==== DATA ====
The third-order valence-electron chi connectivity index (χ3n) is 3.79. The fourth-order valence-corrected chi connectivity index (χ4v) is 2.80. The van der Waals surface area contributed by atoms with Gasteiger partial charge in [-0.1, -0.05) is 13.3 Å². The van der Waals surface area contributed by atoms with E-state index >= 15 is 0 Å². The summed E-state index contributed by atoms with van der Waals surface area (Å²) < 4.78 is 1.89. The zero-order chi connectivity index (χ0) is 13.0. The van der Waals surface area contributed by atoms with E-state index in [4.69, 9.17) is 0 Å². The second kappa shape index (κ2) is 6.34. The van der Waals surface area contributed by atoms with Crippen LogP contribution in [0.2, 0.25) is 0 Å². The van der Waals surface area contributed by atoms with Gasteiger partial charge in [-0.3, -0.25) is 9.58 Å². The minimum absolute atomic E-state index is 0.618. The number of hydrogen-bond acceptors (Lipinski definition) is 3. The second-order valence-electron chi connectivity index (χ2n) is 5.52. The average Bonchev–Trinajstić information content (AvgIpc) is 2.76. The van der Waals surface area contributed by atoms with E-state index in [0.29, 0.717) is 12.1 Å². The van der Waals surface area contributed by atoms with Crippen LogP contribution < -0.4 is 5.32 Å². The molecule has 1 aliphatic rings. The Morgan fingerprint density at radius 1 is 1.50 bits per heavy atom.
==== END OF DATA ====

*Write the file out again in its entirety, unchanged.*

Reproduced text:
The third-order valence-electron chi connectivity index (χ3n) is 3.79. The fourth-order valence-corrected chi connectivity index (χ4v) is 2.80. The van der Waals surface area contributed by atoms with Gasteiger partial charge in [-0.1, -0.05) is 13.3 Å². The van der Waals surface area contributed by atoms with E-state index >= 15 is 0 Å². The summed E-state index contributed by atoms with van der Waals surface area (Å²) < 4.78 is 1.89. The zero-order chi connectivity index (χ0) is 13.0. The van der Waals surface area contributed by atoms with E-state index in [4.69, 9.17) is 0 Å². The second kappa shape index (κ2) is 6.34. The van der Waals surface area contributed by atoms with Crippen LogP contribution in [0.2, 0.25) is 0 Å². The van der Waals surface area contributed by atoms with Gasteiger partial charge in [-0.3, -0.25) is 9.58 Å². The minimum absolute atomic E-state index is 0.618. The number of hydrogen-bond acceptors (Lipinski definition) is 3. The second-order valence-electron chi connectivity index (χ2n) is 5.52. The average Bonchev–Trinajstić information content (AvgIpc) is 2.76. The van der Waals surface area contributed by atoms with E-state index in [0.29, 0.717) is 12.1 Å². The van der Waals surface area contributed by atoms with Crippen LogP contribution < -0.4 is 5.32 Å². The molecule has 1 aliphatic rings. The Morgan fingerprint density at radius 1 is 1.50 bits per heavy atom.